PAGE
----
Up to 2 feet 2 feet to 4 feet over 4 feet Up to 2 feet 2 feet to 6 feet over 6 feet Up to 4 feet 4 feet to 6 feet over 6 feet Up to 4 feet Over 4 feet

0.125 0.105 0.083 0.251 0.191 0.155 0.155 0.143 0.125 0.173 0.155

Cast Steel

Aluminum

Magnesium

Draft Allowances of Various Metals:


Pattern material Height of the given surface (inch) 1 1 to 2 2 to 4 4 to 8 8 to 32 1 1 to 2 2 to 4 4 to 8 8 to 32 Draft angle (External surface) Draft angle (Internal surface)

Wood

3.00 1.50 1.00 0.75 0.50 1.50 1.00 0.75 0.50 0.50

3.00 2.50 1.50 1.00 1.00 3.00 2.00 1.00 1.00 0.75

Metal and plastic

Machining Allowances of Various Metals


Metal Dimension (inch) Up to 12 12 to 20 20 to 40 Up to 6 6 to 20 20 to 40 Up to 8 8 to 12 12 to 40 0.12 0.20 0.25 0.12 0.25 0.30 0.09 0.12 0.16 Allowance (inch)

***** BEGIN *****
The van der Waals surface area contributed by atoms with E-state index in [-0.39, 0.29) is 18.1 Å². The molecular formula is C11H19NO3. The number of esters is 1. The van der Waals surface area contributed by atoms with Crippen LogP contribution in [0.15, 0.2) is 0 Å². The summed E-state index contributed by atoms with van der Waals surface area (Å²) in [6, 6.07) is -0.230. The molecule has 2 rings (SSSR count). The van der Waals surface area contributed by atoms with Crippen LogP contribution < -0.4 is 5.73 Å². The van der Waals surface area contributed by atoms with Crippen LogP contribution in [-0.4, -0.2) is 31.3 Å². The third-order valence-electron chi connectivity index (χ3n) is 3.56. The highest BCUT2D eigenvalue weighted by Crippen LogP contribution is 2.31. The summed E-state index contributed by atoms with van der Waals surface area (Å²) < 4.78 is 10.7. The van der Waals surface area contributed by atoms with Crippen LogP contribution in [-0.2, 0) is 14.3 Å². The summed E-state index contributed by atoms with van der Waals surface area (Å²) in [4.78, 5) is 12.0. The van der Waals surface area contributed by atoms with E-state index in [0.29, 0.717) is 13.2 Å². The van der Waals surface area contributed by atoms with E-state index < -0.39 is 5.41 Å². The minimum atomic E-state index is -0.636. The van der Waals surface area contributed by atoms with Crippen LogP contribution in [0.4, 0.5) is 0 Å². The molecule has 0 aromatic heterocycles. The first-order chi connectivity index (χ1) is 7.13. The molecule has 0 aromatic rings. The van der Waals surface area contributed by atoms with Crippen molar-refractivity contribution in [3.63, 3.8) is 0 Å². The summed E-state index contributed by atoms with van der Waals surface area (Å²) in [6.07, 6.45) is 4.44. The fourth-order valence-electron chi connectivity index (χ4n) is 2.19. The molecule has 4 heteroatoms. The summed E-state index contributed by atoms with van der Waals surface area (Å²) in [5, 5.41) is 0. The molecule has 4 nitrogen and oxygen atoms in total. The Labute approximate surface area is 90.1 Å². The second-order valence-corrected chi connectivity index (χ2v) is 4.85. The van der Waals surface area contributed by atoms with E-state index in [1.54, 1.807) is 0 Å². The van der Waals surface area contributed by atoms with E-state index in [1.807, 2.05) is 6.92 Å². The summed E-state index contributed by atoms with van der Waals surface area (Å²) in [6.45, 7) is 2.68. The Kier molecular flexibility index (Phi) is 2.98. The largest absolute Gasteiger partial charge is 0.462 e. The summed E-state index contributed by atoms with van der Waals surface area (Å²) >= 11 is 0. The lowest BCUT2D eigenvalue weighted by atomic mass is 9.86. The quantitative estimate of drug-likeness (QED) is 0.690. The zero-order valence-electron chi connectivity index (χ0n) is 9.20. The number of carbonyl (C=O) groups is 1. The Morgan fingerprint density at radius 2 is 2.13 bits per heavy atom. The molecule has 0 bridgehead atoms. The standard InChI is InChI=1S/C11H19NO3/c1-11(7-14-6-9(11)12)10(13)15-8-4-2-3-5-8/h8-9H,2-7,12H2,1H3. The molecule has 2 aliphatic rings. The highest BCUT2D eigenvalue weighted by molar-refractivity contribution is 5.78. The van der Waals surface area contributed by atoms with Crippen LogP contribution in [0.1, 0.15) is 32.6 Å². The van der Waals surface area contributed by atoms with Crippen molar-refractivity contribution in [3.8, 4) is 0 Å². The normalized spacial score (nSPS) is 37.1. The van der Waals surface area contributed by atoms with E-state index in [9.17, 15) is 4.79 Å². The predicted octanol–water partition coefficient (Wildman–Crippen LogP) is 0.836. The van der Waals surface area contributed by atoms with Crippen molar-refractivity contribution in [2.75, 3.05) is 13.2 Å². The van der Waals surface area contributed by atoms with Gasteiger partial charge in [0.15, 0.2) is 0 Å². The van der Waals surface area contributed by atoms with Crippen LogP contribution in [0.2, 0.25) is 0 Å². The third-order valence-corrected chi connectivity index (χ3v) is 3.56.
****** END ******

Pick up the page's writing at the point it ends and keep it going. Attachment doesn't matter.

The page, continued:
Cast iron

Cast steel

Non ferrous

Moulding Materials

Major part of Moulding material in sand casting are 1. 70-85% silica sand (SiO2) 2. 10-12% bonding material e.g., clay cereal etc. 3. 3-6% water Requirements of molding sand are: (a) Refractoriness (b) Cohesiveness (c) Permeability (d) Collapsibility The performance of mould depends on following factors: (a) Permeability (b) Green strength (c) Dry strength

Moulding Sand The main ingredients of any molding sand are: Base sand, Binder, and Moisture Base Sand
Silica sand is most commonly used base sand. Other base sands that are also used for making mold are zircon sand, Chromite sand, and olivine sand. Silica sand is cheapest among all types of base sand and it is easily available Binders are of many types such as: 1. Clay binders, 2. Organic binders and 3. Inorganic binders Clay binders are most commonly used binding agents mixed with the molding sands to provide the strength. The most popular clay types are: Kaolinite or fire clay (Al2O3 2 SiO2 2 H2O) and Bentonite (Al2O3 4 SiO2 nH2O) Bentonite can absorb more water which increases its bonding power

Binders

Moisture